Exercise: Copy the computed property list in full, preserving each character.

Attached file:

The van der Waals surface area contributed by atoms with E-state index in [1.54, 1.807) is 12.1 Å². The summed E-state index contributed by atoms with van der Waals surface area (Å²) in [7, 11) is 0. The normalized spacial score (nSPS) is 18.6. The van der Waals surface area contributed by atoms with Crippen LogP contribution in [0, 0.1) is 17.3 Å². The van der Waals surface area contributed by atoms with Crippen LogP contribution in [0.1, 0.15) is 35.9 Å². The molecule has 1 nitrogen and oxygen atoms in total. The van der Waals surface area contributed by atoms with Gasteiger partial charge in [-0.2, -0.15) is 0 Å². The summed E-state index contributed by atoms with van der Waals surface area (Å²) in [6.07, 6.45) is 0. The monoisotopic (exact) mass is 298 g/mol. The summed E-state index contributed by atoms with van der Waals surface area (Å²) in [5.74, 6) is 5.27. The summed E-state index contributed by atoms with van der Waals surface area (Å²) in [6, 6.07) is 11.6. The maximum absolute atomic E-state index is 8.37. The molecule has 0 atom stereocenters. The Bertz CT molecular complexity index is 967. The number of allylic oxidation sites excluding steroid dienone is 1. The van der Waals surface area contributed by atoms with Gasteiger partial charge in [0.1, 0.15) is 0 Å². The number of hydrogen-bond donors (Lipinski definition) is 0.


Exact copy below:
The van der Waals surface area contributed by atoms with E-state index in [1.54, 1.807) is 12.1 Å². The summed E-state index contributed by atoms with van der Waals surface area (Å²) in [7, 11) is 0. The normalized spacial score (nSPS) is 18.6. The van der Waals surface area contributed by atoms with Crippen LogP contribution in [0, 0.1) is 17.3 Å². The van der Waals surface area contributed by atoms with Crippen LogP contribution in [0.1, 0.15) is 35.9 Å². The molecule has 1 nitrogen and oxygen atoms in total. The van der Waals surface area contributed by atoms with Gasteiger partial charge in [-0.2, -0.15) is 0 Å². The summed E-state index contributed by atoms with van der Waals surface area (Å²) in [6.07, 6.45) is 0. The monoisotopic (exact) mass is 298 g/mol. The summed E-state index contributed by atoms with van der Waals surface area (Å²) in [5.74, 6) is 5.27. The summed E-state index contributed by atoms with van der Waals surface area (Å²) in [6, 6.07) is 11.6. The maximum absolute atomic E-state index is 8.37. The molecule has 0 atom stereocenters. The Bertz CT molecular complexity index is 967. The number of allylic oxidation sites excluding steroid dienone is 1. The van der Waals surface area contributed by atoms with Gasteiger partial charge in [0.1, 0.15) is 0 Å². The number of hydrogen-bond donors (Lipinski definition) is 0.